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Current time:0:00Total duration:9:48

Let's say I have
some object that's traveling in a circular
path just like this. And what I've drawn here
is its velocity vector at different points
along that path. And so this right over
here is going to be v1, velocity vector 1. This is going to be
velocity vector 2. And this right over here is
going to be velocity vector 3. And what we're going to
assume, in this video, is that the magnitude of these
velocity vectors is constant. Or another way to think about it
is that the speed is constant. So I'll just say lowercase
v without the arrow on top-- so this is going to be a scalar
quantity-- I'll call this the speed. Or you could call this the
magnitude of these vectors. And this is going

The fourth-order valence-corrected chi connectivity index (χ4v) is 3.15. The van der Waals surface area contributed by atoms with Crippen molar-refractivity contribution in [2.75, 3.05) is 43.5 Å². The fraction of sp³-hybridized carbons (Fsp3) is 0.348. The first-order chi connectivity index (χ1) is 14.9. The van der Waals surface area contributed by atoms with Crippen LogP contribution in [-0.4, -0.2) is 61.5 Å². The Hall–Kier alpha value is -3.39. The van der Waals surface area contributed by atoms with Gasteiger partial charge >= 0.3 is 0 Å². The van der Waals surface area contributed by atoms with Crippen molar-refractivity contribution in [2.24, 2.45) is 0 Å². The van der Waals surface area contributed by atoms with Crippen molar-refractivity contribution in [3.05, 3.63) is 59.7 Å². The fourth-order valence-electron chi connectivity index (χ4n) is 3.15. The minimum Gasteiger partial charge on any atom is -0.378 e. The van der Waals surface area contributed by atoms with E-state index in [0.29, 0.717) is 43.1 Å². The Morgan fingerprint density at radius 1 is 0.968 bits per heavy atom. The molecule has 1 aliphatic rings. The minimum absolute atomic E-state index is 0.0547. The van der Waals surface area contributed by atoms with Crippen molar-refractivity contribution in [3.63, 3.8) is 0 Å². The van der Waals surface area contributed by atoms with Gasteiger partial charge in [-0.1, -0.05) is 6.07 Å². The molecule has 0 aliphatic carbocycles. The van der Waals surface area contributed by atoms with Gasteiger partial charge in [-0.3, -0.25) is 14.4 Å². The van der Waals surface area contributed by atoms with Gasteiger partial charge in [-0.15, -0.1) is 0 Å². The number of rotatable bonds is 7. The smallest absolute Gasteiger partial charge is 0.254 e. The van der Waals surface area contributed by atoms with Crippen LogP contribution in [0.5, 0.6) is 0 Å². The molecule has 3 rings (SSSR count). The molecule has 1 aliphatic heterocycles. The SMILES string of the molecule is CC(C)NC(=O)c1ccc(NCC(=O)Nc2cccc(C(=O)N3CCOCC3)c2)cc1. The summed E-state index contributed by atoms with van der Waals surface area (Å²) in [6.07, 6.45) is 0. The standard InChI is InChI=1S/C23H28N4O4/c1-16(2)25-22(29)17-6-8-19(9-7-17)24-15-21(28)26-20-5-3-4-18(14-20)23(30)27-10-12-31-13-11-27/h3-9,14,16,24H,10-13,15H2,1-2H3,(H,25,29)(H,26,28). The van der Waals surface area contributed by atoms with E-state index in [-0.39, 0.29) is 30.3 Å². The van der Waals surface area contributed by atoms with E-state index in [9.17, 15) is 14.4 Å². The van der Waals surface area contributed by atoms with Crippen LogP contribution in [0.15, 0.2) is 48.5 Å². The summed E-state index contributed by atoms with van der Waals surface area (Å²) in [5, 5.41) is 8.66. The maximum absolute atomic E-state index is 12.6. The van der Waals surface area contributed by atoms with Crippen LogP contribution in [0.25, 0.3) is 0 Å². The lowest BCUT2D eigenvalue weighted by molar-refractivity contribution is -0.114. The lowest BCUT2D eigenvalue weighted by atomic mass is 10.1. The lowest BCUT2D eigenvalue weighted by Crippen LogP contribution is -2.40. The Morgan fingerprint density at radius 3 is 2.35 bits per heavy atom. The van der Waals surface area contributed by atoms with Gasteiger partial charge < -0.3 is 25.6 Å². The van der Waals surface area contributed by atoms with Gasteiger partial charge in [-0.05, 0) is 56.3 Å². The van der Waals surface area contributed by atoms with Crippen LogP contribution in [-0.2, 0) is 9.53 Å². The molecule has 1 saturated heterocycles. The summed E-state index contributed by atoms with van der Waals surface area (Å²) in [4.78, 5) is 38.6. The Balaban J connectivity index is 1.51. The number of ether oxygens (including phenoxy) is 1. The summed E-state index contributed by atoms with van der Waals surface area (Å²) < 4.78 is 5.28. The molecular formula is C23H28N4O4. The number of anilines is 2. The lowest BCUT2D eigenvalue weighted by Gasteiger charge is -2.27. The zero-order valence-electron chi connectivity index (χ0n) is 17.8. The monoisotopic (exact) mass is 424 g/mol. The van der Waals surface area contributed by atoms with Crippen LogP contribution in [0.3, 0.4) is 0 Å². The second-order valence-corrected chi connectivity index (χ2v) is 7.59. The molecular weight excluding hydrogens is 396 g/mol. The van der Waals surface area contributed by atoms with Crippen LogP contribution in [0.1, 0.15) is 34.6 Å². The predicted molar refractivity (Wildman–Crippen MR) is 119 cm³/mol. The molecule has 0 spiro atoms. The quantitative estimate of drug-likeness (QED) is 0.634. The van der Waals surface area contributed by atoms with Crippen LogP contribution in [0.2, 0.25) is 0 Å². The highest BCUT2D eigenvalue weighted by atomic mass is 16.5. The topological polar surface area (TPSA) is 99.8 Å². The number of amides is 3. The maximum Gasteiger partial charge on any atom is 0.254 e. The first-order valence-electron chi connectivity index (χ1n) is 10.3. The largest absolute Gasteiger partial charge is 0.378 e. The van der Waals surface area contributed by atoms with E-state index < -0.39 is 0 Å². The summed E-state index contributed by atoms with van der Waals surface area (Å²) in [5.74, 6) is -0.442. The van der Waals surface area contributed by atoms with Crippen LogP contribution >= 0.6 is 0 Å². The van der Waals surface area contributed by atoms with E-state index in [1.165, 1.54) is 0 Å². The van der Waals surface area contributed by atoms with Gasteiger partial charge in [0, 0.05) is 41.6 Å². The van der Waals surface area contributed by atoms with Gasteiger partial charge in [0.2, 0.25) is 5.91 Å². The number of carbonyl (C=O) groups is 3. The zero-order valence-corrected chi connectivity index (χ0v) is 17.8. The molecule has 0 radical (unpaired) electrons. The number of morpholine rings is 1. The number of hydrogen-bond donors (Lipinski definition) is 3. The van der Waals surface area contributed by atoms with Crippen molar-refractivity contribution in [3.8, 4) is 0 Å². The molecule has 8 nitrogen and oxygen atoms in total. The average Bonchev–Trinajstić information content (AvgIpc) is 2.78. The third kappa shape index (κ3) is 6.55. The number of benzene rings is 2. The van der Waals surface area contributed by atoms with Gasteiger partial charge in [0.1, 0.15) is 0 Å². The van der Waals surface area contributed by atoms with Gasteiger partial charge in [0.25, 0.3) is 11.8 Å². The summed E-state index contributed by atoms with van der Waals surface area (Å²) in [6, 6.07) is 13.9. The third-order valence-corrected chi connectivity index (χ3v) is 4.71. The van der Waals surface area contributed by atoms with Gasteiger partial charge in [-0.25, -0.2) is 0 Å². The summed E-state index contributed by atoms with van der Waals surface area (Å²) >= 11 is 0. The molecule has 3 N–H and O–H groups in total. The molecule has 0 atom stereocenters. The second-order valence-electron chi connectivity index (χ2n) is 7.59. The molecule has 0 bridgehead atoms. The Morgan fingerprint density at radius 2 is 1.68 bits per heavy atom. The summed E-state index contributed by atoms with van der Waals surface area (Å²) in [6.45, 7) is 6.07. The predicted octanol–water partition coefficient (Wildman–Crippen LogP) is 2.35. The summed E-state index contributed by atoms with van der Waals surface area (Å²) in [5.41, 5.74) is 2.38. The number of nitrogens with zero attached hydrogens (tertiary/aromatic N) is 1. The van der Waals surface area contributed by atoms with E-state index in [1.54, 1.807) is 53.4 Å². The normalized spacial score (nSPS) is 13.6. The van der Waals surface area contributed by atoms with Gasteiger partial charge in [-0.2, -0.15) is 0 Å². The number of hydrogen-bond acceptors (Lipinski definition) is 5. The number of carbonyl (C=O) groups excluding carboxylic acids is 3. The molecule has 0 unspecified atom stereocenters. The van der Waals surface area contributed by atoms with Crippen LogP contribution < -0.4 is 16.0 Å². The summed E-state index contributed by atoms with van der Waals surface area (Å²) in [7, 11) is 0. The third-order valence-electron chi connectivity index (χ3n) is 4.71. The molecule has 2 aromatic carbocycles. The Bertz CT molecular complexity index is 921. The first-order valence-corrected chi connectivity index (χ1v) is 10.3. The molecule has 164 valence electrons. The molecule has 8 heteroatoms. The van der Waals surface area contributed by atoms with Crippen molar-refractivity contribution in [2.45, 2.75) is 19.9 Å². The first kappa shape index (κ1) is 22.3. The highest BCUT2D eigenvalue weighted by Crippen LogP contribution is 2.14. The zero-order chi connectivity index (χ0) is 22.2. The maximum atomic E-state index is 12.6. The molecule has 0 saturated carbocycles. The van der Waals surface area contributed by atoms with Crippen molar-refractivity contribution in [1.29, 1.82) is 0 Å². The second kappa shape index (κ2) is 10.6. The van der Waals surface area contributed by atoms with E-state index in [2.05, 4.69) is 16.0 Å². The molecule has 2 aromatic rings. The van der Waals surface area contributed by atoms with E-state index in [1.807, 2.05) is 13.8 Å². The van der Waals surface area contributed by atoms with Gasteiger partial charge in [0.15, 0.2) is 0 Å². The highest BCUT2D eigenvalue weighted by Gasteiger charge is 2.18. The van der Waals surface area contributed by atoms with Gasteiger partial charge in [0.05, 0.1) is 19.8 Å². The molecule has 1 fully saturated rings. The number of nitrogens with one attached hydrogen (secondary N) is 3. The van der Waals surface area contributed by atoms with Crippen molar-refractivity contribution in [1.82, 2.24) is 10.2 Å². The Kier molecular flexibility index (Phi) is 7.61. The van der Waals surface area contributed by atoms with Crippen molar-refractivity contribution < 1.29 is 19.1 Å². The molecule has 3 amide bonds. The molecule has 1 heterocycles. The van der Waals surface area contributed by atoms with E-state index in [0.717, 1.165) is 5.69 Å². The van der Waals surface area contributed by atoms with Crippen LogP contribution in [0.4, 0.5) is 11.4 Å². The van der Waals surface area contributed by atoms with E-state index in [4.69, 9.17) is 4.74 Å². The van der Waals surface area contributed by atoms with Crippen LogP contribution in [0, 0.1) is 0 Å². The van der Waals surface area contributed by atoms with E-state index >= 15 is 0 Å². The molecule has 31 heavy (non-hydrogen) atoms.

to be constant. So this is going to be equal
to the magnitude of vector 1, which is equal to the
magnitude of vector 2. The direction is
clearly changing, but the magnitude is going
to be the same, which is equal to the
magnitude of vector 3. And we're going to assume
that it's traveling in a path, in a circle with radius r. And what I'm going
to do is, I'm going to draw a position
vector at each point. So let's call r1-- actually I'll
just do it in pink-- let's call r1 that right over there. That's position vector r1. That is position vector r2. So the position is
clearly changing. That's position vector r2. And that is position vector r3. But the magnitude of
our position vectors are clearly the same. And I'm going to call the
magnitude of our position vectors r. And that's just the
radius of the circle. It's this distance
right over here. So r is equal to
the magnitude of r1, which is equal to the
magnitude of r2, which is equal to the magnitude of r3. Now what I want to